Monday, May 9, 2011

Addressing Misconceptions II

In a previous post, I brought up a question from @thinkthankthunk about a common student misconception about gravity:

"How to address this student misconception? Atmosphere is necessary to create gravity"

My gut-response tweeting at the time was this:
"Engage with it: Ask them to elaborate on their idea... ask them draw pictures, to help explain how it works..."

followed by, "There is a meaningful correlation: b/c gravity is pulling, there is a lot more air near the earth. [It's] just not causal."


"Oh, and air collectively pushes UP, because it provides a buoyant force. So maybe helping student to see that?"
Now I've had time to digest it a bit more

First, it has been and continues to be a struggle for scientists to understand phenomena that seem to involve actions occurring over a distance. While Newton's framework for gravity proposed a universal law of gravitation that acted instantaneously over a distance, physicists have worked hard not to do so. Physicists invented the concepts of electric and magnetic fields, partially because they function as intermediary objects that span distances. In the field view, the field at a point responds to neighboring points in such a way that disturbances propagate at the speed of light. In a somewhat alternative attempt, physicists invented intermediary particles like photons to function as energy and momentum carriers over those distances. With gravity, general relativity proposes that space itself is a intermediary that changes in response to mass, and those changes, too, propagate at the speed of light. In contemporary quantum physics, physicists and philosophers still don't fully grasp the causal implications of quantum entanglement, because they seem to imply "spooky" actions at a distance.

Second, it seems relevant to think of air molecules as carriers of momentum and energy, and thus could be considered force carriers. For example, air is the medium responsible for drag and buoyant forces. The interesting thing about the student idea that air causes gravity is that, in their idea, somehow the air causes a downward force. Perhaps they are focusing on how air pressure pushes down? Well it does push down, it just happens to also push up, and to the side, and every which way. In our mind, objects experience an upward buoyant force due to air as a result of all that pushing. What do students think? We can only know if we ask and engage.

This is a bit of why I tweeted, "Engage with it". If I don't know why my students think atmosphere is necessary for gravity, I don't know enough about their idea to know what to do next. If my students don't know why they think atmosphere is necessary, than it's probably worth while asking them to elaborate and make drawings. They have to come to know their mind.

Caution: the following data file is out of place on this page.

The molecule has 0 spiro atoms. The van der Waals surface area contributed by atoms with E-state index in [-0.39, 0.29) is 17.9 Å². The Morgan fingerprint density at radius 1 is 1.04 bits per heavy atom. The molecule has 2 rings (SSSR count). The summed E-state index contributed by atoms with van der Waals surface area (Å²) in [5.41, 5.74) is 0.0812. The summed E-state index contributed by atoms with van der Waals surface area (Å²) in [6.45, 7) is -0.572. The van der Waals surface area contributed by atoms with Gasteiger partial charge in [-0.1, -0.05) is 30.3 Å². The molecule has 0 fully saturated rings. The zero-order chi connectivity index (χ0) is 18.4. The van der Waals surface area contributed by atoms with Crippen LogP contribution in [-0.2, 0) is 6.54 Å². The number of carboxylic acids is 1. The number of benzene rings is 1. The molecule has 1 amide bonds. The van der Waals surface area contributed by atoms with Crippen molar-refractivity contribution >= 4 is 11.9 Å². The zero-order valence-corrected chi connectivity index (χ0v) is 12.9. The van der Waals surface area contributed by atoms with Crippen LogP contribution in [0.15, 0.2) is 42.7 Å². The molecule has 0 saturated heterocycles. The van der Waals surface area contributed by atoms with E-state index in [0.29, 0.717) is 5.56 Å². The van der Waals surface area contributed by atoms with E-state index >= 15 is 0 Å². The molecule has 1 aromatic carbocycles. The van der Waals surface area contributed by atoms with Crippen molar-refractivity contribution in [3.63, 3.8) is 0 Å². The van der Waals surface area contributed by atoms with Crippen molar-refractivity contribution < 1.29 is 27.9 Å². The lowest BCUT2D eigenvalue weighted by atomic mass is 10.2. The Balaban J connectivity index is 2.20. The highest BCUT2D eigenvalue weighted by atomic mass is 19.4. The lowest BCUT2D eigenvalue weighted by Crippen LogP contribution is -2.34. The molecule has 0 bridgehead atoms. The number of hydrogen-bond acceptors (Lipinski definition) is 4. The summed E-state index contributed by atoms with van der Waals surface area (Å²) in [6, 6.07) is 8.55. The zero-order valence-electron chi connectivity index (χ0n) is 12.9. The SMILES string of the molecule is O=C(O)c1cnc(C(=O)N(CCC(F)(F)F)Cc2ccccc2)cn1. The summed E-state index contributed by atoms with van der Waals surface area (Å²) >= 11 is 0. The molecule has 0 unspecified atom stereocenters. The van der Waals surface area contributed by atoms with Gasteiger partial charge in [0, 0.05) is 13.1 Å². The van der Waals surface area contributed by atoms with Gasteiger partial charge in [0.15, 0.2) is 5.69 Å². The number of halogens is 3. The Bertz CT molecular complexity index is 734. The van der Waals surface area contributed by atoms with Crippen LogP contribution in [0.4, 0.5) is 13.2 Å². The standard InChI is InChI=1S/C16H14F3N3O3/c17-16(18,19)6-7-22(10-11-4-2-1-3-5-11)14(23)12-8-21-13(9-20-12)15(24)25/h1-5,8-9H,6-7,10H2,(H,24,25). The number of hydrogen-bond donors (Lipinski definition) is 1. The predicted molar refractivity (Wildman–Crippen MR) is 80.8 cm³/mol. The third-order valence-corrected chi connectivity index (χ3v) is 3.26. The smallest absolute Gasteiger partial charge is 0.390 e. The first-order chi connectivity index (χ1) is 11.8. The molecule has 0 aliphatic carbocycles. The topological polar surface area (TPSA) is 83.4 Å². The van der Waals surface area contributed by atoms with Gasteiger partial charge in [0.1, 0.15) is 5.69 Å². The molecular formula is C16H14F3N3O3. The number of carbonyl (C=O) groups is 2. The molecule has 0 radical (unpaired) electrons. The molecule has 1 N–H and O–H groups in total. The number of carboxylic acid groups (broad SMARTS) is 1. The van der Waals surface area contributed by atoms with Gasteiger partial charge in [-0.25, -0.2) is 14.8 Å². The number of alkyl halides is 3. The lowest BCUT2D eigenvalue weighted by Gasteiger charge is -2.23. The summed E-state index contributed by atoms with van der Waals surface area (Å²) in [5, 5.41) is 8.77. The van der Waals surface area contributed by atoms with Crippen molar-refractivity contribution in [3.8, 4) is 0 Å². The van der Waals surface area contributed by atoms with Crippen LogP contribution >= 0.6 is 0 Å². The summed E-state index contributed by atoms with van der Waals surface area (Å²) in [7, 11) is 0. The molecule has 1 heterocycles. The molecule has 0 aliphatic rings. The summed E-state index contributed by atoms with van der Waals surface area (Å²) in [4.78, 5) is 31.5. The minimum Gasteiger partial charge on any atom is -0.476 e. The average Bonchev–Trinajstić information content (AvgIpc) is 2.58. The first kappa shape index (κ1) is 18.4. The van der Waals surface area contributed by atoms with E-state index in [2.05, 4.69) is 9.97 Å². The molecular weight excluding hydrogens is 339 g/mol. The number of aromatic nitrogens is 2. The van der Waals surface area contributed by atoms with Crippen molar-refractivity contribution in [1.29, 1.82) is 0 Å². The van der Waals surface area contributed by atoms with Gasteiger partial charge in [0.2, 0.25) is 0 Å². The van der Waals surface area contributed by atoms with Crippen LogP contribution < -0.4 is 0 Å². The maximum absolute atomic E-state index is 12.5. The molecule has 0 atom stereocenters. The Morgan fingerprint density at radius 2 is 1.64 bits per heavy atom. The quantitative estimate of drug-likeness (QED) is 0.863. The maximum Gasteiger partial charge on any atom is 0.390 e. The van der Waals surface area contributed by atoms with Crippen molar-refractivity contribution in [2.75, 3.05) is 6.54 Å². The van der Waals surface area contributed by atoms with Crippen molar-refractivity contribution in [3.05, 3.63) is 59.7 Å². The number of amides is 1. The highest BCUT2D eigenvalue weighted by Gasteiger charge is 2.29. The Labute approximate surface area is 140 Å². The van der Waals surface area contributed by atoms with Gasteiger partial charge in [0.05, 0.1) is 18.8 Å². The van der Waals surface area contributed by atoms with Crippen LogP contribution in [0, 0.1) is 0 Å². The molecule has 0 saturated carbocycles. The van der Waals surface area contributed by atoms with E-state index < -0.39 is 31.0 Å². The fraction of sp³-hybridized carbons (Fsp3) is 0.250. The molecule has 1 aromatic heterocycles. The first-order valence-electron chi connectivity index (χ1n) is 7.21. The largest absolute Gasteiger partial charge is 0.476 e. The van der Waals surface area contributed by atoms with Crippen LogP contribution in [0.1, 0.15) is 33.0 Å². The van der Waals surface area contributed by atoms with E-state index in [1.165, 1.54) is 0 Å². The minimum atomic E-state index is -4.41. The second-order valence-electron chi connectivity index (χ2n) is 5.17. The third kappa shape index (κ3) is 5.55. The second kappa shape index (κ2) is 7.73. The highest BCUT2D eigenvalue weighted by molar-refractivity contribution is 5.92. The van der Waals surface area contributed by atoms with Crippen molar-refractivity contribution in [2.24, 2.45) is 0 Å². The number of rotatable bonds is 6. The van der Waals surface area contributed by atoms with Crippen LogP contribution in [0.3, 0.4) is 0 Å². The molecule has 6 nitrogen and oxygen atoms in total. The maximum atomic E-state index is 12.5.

In my mind, given that (1) gravity seems to exist where there is atmosphere, and (2) gravity seems to have no visible causal mechanism, it seems perfectly natural for a person to infer that air plays a causal role in the effect of gravity. In students doing so, it's possible we are just seeing their commitments to empirical regularity and to causal mechanism, both very important pieces of doing science. If students are struggling to see spooky action at a distance, then perhaps they are being equally as skeptical as scientists have been for hundreds of years. Certainly we may think that students are crazy for thinking atmosphere creates gravity, but isn't it weirder to propose massless particle called "gravitons" or curved spacetime

In fact, it was without the weird notions of fields, gravitons, or curving space-time, that Newton had little choice but to give in to empirical and mathematical coherence of the universal law of gravitation. His law fit the data. But, keep in mind, that Newton could only do so when more empirically precise data of moving planets was made available by better optical instruments and calculus was available to understand better how that data could be made sense of in terms of the rate of rates of change. While causal mechanism was abandoned at the time, it was reintroduced later when new concepts and mathematics allowed for it.

What's the point?

It's tempting to think that students' wrong ideas can be simply described as misconceptions concerning an isolated topic X. I am always skeptical of that position.

In this case of atmosphere causing gravity, students' ideas are entangled in a large web, including the notions of action at a distance, causal mechanism, empirical precision, astronomy, rates of change, buoyancy, air pressure, spacetime, particles as force carriers, etc. In that web, they are entangled with the historical and contemporary puzzles in physics that have not fully been resolved. Certainly they are just beginning to make contact with those puzzles, but I believe it is our job to help students make meaningful contact with puzzles that arise in the web. It is our job to help them become better navigators of that web.

All and all, I think I would be tempted in a class to pursue these ideas (which seem to be about gravity) through buoyancy. Overtime, by helping students come to see air as providing an upward force, student have a genuine puzzle to resolve on their own terms: if air pushes up, what's pulling down? If not that route, I would simply "engage with it", by saying, "That's a good idea. How would that work, air causing gravity?"

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